How to get free seeds from the government seed bank
The US government maintains an enormous seed bank and will send you seeds if you are doing research. I recently asked for and received about 40 different varieties of grain including wheat, emmer, einkorn, spelt, oats and barley. Amazingly they’re efficient: I received the seeds within days of putting in the order. And free! They don’t even ask for postage. What is the catch? Well I had to invest quite a bit of time figuring out how to use their site. They seem to use a different language. For instance if you want a variety of wheat, it is not called a variety, but rather an accession. And if you want to order that “accession, you “order this germplasm.” Ha! It is such a different language that when I wrote “germplasm” the spellchecker on my computer underlined it in red!
For my good deed of the day, I’m going to tell people how to use the seed bank site. I hope that the worker who fills the orders doesn’t curse me if he/she gets inundated with orders, but perhaps can look on the work as job security.
First you go to: http://www.ars-grin.gov/npgs/acc/acc_queries.html which is a USDA site titled:
National Plant Germplasm System
Accession Area Queries
Under these titles is a place with a box titled:
Text search query
In the box under that you simply type in the type of plant you are interested in. For instance if you are interested in wheat, type “wheat”. If you specifically want durum wheat, type “durum wheat”.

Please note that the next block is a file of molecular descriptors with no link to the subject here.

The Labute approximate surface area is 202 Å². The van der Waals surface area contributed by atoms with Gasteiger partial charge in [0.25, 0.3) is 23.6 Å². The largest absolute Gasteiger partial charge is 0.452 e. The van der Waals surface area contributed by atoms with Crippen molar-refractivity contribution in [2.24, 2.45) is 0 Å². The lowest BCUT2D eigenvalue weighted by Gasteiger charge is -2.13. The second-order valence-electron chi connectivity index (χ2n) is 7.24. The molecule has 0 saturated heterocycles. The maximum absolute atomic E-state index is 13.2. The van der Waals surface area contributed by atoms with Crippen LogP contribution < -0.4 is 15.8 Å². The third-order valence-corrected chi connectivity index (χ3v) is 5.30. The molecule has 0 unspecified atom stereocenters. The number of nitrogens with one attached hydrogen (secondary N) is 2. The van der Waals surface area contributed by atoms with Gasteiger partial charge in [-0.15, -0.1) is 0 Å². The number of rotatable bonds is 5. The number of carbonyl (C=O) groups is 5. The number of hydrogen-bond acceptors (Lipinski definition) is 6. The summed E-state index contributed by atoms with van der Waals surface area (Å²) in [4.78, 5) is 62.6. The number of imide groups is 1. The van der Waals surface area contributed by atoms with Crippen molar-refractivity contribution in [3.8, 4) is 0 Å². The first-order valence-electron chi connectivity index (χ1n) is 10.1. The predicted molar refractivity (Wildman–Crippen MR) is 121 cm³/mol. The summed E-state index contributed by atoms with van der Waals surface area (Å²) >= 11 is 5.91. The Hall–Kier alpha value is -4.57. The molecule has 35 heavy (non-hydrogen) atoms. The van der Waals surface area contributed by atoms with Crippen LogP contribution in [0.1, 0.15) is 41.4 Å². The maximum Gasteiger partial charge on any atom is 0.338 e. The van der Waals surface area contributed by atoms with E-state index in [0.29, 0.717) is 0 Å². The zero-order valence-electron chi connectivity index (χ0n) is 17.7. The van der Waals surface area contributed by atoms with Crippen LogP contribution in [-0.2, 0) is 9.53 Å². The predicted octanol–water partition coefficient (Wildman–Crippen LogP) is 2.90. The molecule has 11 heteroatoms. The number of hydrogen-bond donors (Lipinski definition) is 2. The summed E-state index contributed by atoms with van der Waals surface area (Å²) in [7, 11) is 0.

Typing wheat and hitting “submit text query” brought me approximately 62,000 results! Fortunately they are graded according to qualities such as disease resistance and yield, so the best varieties show up in the first few pages. With my seach for wheat, the first one listed on the page has a hyper link: 1 PI 495594 – Triticum aestivum subsp. aestivum – TAM 107 – Texas, United States — rank: 1000 that if I click on it gives me more information about that particular accession.
If you click the link on a particular accession, and scroll down there is a heading “availability”, and a hyperlink “Request this germplasm“. All you do is click that and it begins a ledger with your order. I’ve ordered 40 or more varieties of germplasm with no complaint. However they do ask you, when you “complete your order” what research project you are doing and in conjunction with whom. I’ve legitimately been doing grain research with the Self Reliant Community in Graham, Washington and have ordered exclusively grains. One of our members ordered a variety of germplasms and got a note with his order saying that they aren’t there to supply gardeners with seeds, but rather to supply researchers.
My seeds have come within days of placing the order. The amounts of each variety is quite small, however, usually only about a teaspoon of seeds–I mean germplasms.
Good luck! Please comment to let me know how it worked for you!